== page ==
Head Coverings in Public Worship

“Every man praying or prophesying, having his head covered, dishonoureth his head.    But every woman that prayeth or prophesieth with her head uncovered dishonoureth her head: for that is even all one as if she were shaven.  For if the woman be not covered, let her also be shorn…  For this cause ought the woman to have power on her head because of the angels…  Doth not even nature itself teach you, that, if a man have long hair, it is a shame unto him?…”

1 Cor. 11:4-6,10,14

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Order of Contents

Start Here
Articles
History of
Website
Latin
On Ministers Covering their Heads Preaching
On Reverencing the Ordinances of God

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Start Here

Murray, John – ‘Headcoverings, a Letter’  1973  12 paragraphs

Isbell, Sherman – Headship and Worship: Notes on 1 Corinthians 11:2-16  no date  33 paragraphs

For something particularly very full and detailed, see Kayser’s treatment below.

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Articles

1600’s

Ames, William – ‘Concerning Women’s Veils, 1 Cor. 11’  being ch. 3, section 28 of A Fresh Suit Against Human Ceremonies in Worship, pp. 345-350  GB  1633

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1900’s

Pink, A.W. – Studies in the Scriptures, August, 1930, p. 191  

Pink teaches that ladies are to cover their heads in private prayer also, which we do not endorse.

Kayser, Phillip – Glory and Coverings: a Study of 1 Corinthians 11:1-16  2003  52 pp.

Kayser convincingly argues that 1 Corinthians 11 teaches that ladies are to wear head-coverings in the public worship of God

Silversides, David – Is Head Covering Biblical?  no date  71 paragraphs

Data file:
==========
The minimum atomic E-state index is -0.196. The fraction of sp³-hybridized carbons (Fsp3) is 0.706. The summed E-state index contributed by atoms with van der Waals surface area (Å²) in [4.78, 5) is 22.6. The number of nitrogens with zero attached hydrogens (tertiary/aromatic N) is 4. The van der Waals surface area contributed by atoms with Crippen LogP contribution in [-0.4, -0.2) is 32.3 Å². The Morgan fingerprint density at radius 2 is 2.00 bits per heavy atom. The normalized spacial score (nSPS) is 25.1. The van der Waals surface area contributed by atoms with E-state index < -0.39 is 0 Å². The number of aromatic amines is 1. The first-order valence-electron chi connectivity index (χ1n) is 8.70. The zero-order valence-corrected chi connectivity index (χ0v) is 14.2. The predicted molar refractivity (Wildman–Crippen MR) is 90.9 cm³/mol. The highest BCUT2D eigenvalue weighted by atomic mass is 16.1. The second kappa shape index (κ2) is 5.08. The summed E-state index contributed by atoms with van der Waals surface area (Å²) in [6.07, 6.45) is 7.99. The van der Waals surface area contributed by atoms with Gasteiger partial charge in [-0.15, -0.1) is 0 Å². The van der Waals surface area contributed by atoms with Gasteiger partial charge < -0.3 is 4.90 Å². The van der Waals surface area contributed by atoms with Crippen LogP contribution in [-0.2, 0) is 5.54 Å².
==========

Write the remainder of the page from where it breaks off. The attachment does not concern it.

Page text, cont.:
This paper is very valuable, in addition to its Biblical arguments, for its analysis of Calvin’s pro-head-covering position and the position of the Westminster Assembly, and for its numerous quotes on the subject from the reformers, puritans, Scots and other writers through church history. 

This paper was primarily intended as a refutation of the position paper of the Still Waters Revival, in their reversal on the head coverings issue 

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The Reformation History of

1500’s

The Discipline of the Reformed Churches of France  1559

Ch. 10, Canons 1-2  in Synodicon in Gallia Reformata, vol. 1, p. xliii

Peter Martyr Vermigli

As quoted in Joseph Bingham, Works, 10.128Martyr in the context is arguing that certain, distinctive, ministerial dress may be lawful. 

Propositions and Principles of Divinity Propounded and Defended in the University of Geneva by certain students of divinity there, under Mr. Theodore Beza and Anthonis Faius, professors of divinity (Edinburgh, 1591), pp. 251-2

“6. …Some [apostolic traditions] are concerning the rites and the good order of the Church; as that touching the blood of things that were strangled, the covering of women’s heads, that men should not be covered in the time of prayer, and such like.

7. Those things, which are concerning the substance of doctrine [e.g. Lord’s Supper], are to be perpetually observed in the Church: but as for the things which apertain to outward rites, they in consideration of diverse circumstances, as of time, place and person, may be changed: yet so, as regard be always had (which must be generally observed in all indifferent things) unto that which makes most for the glory of God and the edification of the Church.”

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1600’s

Theodore Beza

A Clear and Simple Treatise on the Lord’s Supper (RHB, 2016), p. 113